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« on: September 26, 2008, 07:38:46 PM »

Hello all,
I teach psychology at a small college in Florida and have recently began to use the Whiteboard/Smoothboard in classes. At the moment I primarily use it with Power Point, but have been looking into using some of the other programs mentioned in various posts on this board.
I'm attending a small conference next weekend entitled "Getting Connected: Best Practices in Technology-Enhanced Teaching & Learning in Psychology" and I'll be doing a short presentation at the conference showing off the Smoothboard to other college professors. 
I've already contacted Johnny Lee and Boon Jin about this, but I'm posting this message to see if anyone else out there has some new and interesting ideas about how to use this technology to engage college-level students in more interactive and exciting ways.

It's a small conference, but this is a real chance to expose a group of teachers to this technology, so if you have any ideas, suggestions, or programs to use, please reply to this post.
Oh, the conference is Oct 3rd, so I'm obviously putting this together last minute.
Thanks!
-Matt Sacks
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« Reply #1 on: September 27, 2008, 07:51:55 AM »

MAttSacks

Have you seen my video: http://au.youtube.com/watch?v=ttDMLxTV824

Plus check my delicious links for a range of Wiimote IWB suitable software http://www.delicious.com/benpaddlejones/wiimote

Benpaddlejones Smiley
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« Reply #2 on: September 29, 2008, 03:31:52 AM »

Matt,
I'm a high school science teacher and may have a different view on teaching, but I would show how the wiimote whiteboard is as capable as the SMART board for less money.
I would show:
              How you can surf the internet.
              Write on top of any program (annotate pro $20 and 30 days free).
              PowerPoint.
              If you have Word 2007, or One Note - handwriting recognition.
              You can run any program you have been using.
              At my school the wiimote whiteboard is larger than the SMARTboards.
               
I would look through any wiimote whiteboard and smartboard videos online and see what you can replicate.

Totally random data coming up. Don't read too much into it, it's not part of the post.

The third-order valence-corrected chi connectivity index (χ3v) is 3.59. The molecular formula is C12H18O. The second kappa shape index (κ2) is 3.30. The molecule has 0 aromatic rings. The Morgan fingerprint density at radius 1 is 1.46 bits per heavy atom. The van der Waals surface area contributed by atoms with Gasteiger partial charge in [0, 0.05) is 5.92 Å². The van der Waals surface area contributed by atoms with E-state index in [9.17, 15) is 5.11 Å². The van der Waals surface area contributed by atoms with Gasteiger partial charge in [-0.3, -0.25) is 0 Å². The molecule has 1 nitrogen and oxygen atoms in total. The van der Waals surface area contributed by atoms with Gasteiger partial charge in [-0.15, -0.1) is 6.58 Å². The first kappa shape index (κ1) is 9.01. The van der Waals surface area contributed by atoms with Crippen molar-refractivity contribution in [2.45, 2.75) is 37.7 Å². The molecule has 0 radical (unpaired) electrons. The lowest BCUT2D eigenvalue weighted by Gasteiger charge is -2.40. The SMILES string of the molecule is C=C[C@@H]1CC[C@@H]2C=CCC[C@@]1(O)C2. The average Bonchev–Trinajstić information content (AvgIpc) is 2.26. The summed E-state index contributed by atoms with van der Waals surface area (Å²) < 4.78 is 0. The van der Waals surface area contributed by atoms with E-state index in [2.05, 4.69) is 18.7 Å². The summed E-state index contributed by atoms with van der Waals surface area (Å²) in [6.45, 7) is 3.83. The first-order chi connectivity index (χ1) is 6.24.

Find out what programs the other teachers and try those with the wiimote.

In public high schools,like mine, $100 compared to $4000 is the biggest selling point.
How much is it to replace a smartboard pen (+ s/h) compared to building a new IR pen?

fpill
P.S.  I'm starting to prepare for my own presentation to teachers and administrators in my school district.
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« Reply #3 on: September 30, 2008, 09:47:51 AM »

I also think the wiimote concept is superior to smartboards.
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« Reply #4 on: September 30, 2008, 11:01:29 AM »

MattSacks
I'm in the process of writing an article for a National Teacher magazine in Australia on the Wiimote Interactive Whiteboard. I felt I could add some of my deep thought to this discussion.

The main focus of my article is that the Wiimote IWB does not require the uptake of any new technology skills. Unlike Smartboard et al with requires the user to learn new key strokes, gestures, menu structures and the Human Interface Device itself. The Wiimote IWB only requires the learning of the HID which is very intuitive if the user has a sound knowledge of their operating system. The Wiimote IWB is just windows with a new HID. In windows if I want to open a file, I move my mouse to place my cursor over the 'Open' button and then I click, rather with the Wiimote IWB I move my arm to place my pen over the 'Open' button and then I click.

I agree with Undcon the Wiimote IWB is superior on many levels:-
 - Cost ($55 versus $4000)
 - Potentially reduced wasted revenue (in the case of a failed uptake. There are many Smartboards et al being written on with Whiteboard markers because the teacher doesn't want to use an IWB)
 - Accessibility (I have several students using Wiimote IWB's at home, enhancing their gaming experience. In the process they learnt about electronics/maths/physics/programming/technology but don't tell them Smiley. I wonder how many schools have students installing Smartboards et al into their bedrooms)
 - Transferability (I don't have a home room, but I can use a IWB in every lesson I want too, if I did have a home room and another teacher needed to use it, I still get to deliver the IWB based lesson I planned)
 - My existing technology skills are applied not rewritten or replaced

Even if you feel the Smartboards et al are better the Wiimote IWB is the perfect stepping stone allowing for a staggered progression. Teachers can develop their IWB craft on the Wiimote IWB and when they upgrade to the Smartboard et al the Wiimote IWB can simply be passed to the next teacher/classroom/student/school/country. Most importantly this facilities a significant focal shift away from developing technology skills towards the heart of teaching and learning, pedagogy!

Benpaddlejones
« Last Edit: September 30, 2008, 11:07:35 AM by benpaddlejones » Logged


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« Reply #5 on: October 01, 2008, 02:53:59 AM »

Thanks for the feedback so far to everyone. 
Ben, I've indeed seen your class demonstration video and will be using some of the programs from your "Delicious Links".  (I sent you a backchannel email a few weeks back too, but it may not have gone through).
This is definitely an exciting time as we are seeing end users (teachers) have a crack at the Wiimote IWB and see how they can bring it effectively into the classroom.
-Matt
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